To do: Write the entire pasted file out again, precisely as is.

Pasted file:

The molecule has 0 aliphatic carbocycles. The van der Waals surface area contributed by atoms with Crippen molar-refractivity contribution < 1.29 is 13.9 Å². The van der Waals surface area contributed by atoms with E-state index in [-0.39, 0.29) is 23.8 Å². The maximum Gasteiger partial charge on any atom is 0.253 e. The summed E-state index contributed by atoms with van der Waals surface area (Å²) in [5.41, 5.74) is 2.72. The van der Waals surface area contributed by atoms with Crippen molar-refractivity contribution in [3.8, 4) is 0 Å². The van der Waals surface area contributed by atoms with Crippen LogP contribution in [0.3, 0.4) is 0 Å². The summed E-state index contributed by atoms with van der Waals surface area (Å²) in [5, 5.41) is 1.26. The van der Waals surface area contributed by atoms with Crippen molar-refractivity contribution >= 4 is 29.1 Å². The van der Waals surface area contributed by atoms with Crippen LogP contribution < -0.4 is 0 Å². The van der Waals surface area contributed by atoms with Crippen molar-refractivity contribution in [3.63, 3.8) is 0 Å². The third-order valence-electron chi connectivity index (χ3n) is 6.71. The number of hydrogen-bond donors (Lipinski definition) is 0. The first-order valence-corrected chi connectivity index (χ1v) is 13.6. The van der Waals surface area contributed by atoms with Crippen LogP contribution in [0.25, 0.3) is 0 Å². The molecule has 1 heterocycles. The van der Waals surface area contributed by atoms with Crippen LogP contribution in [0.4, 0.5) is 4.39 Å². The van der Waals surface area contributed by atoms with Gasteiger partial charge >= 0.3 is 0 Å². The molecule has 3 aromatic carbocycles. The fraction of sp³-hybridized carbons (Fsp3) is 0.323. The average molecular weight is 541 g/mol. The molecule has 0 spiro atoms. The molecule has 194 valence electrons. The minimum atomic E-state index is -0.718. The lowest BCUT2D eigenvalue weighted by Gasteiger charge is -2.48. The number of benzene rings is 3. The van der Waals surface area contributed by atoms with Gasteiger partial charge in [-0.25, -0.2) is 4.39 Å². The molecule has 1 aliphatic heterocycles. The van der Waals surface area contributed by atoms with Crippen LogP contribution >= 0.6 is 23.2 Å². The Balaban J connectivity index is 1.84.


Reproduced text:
The molecule has 0 aliphatic carbocycles. The van der Waals surface area contributed by atoms with Crippen molar-refractivity contribution < 1.29 is 13.9 Å². The van der Waals surface area contributed by atoms with E-state index in [-0.39, 0.29) is 23.8 Å². The maximum Gasteiger partial charge on any atom is 0.253 e. The summed E-state index contributed by atoms with van der Waals surface area (Å²) in [5.41, 5.74) is 2.72. The van der Waals surface area contributed by atoms with Crippen molar-refractivity contribution in [3.8, 4) is 0 Å². The van der Waals surface area contributed by atoms with Crippen LogP contribution in [0.3, 0.4) is 0 Å². The summed E-state index contributed by atoms with van der Waals surface area (Å²) in [5, 5.41) is 1.26. The van der Waals surface area contributed by atoms with Crippen molar-refractivity contribution >= 4 is 29.1 Å². The van der Waals surface area contributed by atoms with Crippen LogP contribution < -0.4 is 0 Å². The van der Waals surface area contributed by atoms with Crippen molar-refractivity contribution in [3.63, 3.8) is 0 Å². The third-order valence-electron chi connectivity index (χ3n) is 6.71. The number of hydrogen-bond donors (Lipinski definition) is 0. The first-order valence-corrected chi connectivity index (χ1v) is 13.6. The van der Waals surface area contributed by atoms with Crippen LogP contribution in [0.25, 0.3) is 0 Å². The molecule has 1 heterocycles. The van der Waals surface area contributed by atoms with Crippen LogP contribution in [0.4, 0.5) is 4.39 Å². The van der Waals surface area contributed by atoms with Gasteiger partial charge >= 0.3 is 0 Å². The molecule has 3 aromatic carbocycles. The fraction of sp³-hybridized carbons (Fsp3) is 0.323. The average molecular weight is 541 g/mol. The molecule has 0 spiro atoms. The molecule has 194 valence electrons. The minimum atomic E-state index is -0.718. The lowest BCUT2D eigenvalue weighted by Gasteiger charge is -2.48. The number of benzene rings is 3. The van der Waals surface area contributed by atoms with Gasteiger partial charge in [-0.25, -0.2) is 4.39 Å². The molecule has 1 aliphatic heterocycles. The van der Waals surface area contributed by atoms with Crippen LogP contribution >= 0.6 is 23.2 Å². The Balaban J connectivity index is 1.84.